GM Crops? Ecological Effects?
7 Jun, 2007 08:00 pm
Researchers at Santa Clara University in California have investigated the effects of genetically modified crops on insects. The study is published in the June, 8 issue of Science. Interview with Michelle Marvier, lead author of the report.
In general, the number of invertebrates that are not the target of GM crops is higher in fields with BT crops (genetically modified crops produce the insecticide Bt) rather than in fields where crops are sprayed with pesticides. So pesticides have a greater effect on these non target invertebrate populations (butterflies, honeybees...) than does BT cotton or BT maize.
What conclusion can you draw from this study about the environmental effects of genetically modified crops?
The most important conclusion is probably that it depends on which type of comparison you do. If you compare BT crops to crops which are not sprayed with any type of pesticides, you see a reduction of invertebrates being cut by the BT crops. But if you compare the same BT crops to crops that are spayed with pesticides, BT crops can be looking pretty good. What really matters is the comparison we decide to do and choosing what should be an appropriate comparison has been somewhat controversial up to this point.
BT maize has been widely adopted in the United States. In that case the appropriate comparison may be with maize that is not sprayed with pesticides because most of the maize we grow, even what we call sweet corns that is used for barbecues and so forth, is corn grown for conserves or to cows. On that type of corn we donít tend to spray a lot of pesticide. So the appropriate comparison is with corn that is not sprayed with pesticides, which makes BT not look so good.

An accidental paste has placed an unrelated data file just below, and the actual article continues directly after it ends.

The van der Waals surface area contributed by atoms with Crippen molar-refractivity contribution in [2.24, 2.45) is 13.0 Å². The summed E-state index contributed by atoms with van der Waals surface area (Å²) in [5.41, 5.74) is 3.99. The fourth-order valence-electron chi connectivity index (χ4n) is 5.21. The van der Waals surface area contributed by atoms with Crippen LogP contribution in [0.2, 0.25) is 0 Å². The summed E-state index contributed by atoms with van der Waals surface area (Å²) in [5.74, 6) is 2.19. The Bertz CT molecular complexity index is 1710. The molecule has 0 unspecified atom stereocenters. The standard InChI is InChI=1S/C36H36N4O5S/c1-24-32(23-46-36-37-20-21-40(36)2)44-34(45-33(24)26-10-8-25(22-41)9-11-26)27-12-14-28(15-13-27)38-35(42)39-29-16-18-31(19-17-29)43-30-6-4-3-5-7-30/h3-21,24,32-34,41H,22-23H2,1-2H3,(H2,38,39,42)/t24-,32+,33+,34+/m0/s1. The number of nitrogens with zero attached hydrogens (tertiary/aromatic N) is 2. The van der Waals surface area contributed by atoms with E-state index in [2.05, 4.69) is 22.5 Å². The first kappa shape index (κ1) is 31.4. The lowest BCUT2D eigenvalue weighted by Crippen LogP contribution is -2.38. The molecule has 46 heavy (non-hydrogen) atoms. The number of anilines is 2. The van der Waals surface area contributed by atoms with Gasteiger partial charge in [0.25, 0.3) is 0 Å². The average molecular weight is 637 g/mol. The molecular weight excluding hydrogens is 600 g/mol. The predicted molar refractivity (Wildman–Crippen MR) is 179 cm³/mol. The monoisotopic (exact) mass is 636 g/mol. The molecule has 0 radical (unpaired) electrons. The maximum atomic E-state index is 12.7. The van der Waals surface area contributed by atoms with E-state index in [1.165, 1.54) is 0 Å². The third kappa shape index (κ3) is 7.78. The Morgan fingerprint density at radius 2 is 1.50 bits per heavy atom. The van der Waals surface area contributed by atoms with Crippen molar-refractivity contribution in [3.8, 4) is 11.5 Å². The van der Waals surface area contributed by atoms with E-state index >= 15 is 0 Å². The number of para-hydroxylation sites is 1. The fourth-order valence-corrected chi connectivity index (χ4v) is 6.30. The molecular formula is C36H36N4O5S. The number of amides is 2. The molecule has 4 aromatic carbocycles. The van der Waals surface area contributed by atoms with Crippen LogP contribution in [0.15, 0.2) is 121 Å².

You've drawn together results from multiple studies. How did you proceed?
This is called meta-analysis. We gathered all the studies that we could find or had performed looking at the effects of BT cotton and BT maize in the fields. From each study we drawn the details about the method and as much information as we could about the different results. Then we used meta-analysis to combine results across these studies. Thatís very important because each study by itself tends to have very few replicates and by pulling them all together we can have a better stance on the effects of BT crops on the environment.
Dr. Michelle Marvier is a researcher in the Department of Biology & Environmental Studies Institute at Santa Clara University
Interview by: Clementine Fullias